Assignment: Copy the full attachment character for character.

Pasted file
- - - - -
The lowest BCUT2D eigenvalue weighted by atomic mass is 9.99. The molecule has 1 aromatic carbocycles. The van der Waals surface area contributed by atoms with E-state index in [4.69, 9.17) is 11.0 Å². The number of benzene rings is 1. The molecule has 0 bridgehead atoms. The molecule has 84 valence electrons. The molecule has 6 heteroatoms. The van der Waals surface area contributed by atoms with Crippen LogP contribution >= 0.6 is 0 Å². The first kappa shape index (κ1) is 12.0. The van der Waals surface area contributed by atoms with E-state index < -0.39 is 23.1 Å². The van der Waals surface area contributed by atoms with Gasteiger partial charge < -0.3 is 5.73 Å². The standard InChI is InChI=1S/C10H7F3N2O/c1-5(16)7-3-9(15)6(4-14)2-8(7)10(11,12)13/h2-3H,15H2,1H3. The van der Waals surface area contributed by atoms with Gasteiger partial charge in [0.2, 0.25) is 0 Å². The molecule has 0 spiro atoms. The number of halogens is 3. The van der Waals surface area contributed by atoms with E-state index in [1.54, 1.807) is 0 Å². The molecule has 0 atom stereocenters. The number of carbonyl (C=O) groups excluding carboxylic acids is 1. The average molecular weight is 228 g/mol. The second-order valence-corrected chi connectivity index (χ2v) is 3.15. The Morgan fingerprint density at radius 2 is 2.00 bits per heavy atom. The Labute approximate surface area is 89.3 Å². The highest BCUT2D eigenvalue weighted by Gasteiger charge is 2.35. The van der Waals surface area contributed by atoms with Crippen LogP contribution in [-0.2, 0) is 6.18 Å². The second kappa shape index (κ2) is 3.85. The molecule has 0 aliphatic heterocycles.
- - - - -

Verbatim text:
The lowest BCUT2D eigenvalue weighted by atomic mass is 9.99. The molecule has 1 aromatic carbocycles. The van der Waals surface area contributed by atoms with E-state index in [4.69, 9.17) is 11.0 Å². The number of benzene rings is 1. The molecule has 0 bridgehead atoms. The molecule has 84 valence electrons. The molecule has 6 heteroatoms. The van der Waals surface area contributed by atoms with Crippen LogP contribution >= 0.6 is 0 Å². The first kappa shape index (κ1) is 12.0. The van der Waals surface area contributed by atoms with E-state index < -0.39 is 23.1 Å². The van der Waals surface area contributed by atoms with Gasteiger partial charge < -0.3 is 5.73 Å². The standard InChI is InChI=1S/C10H7F3N2O/c1-5(16)7-3-9(15)6(4-14)2-8(7)10(11,12)13/h2-3H,15H2,1H3. The van der Waals surface area contributed by atoms with Gasteiger partial charge in [0.2, 0.25) is 0 Å². The molecule has 0 spiro atoms. The number of halogens is 3. The van der Waals surface area contributed by atoms with E-state index in [1.54, 1.807) is 0 Å². The molecule has 0 atom stereocenters. The number of carbonyl (C=O) groups excluding carboxylic acids is 1. The average molecular weight is 228 g/mol. The second-order valence-corrected chi connectivity index (χ2v) is 3.15. The Morgan fingerprint density at radius 2 is 2.00 bits per heavy atom. The Labute approximate surface area is 89.3 Å². The highest BCUT2D eigenvalue weighted by Gasteiger charge is 2.35. The van der Waals surface area contributed by atoms with Crippen LogP contribution in [-0.2, 0) is 6.18 Å². The second kappa shape index (κ2) is 3.85. The molecule has 0 aliphatic heterocycles.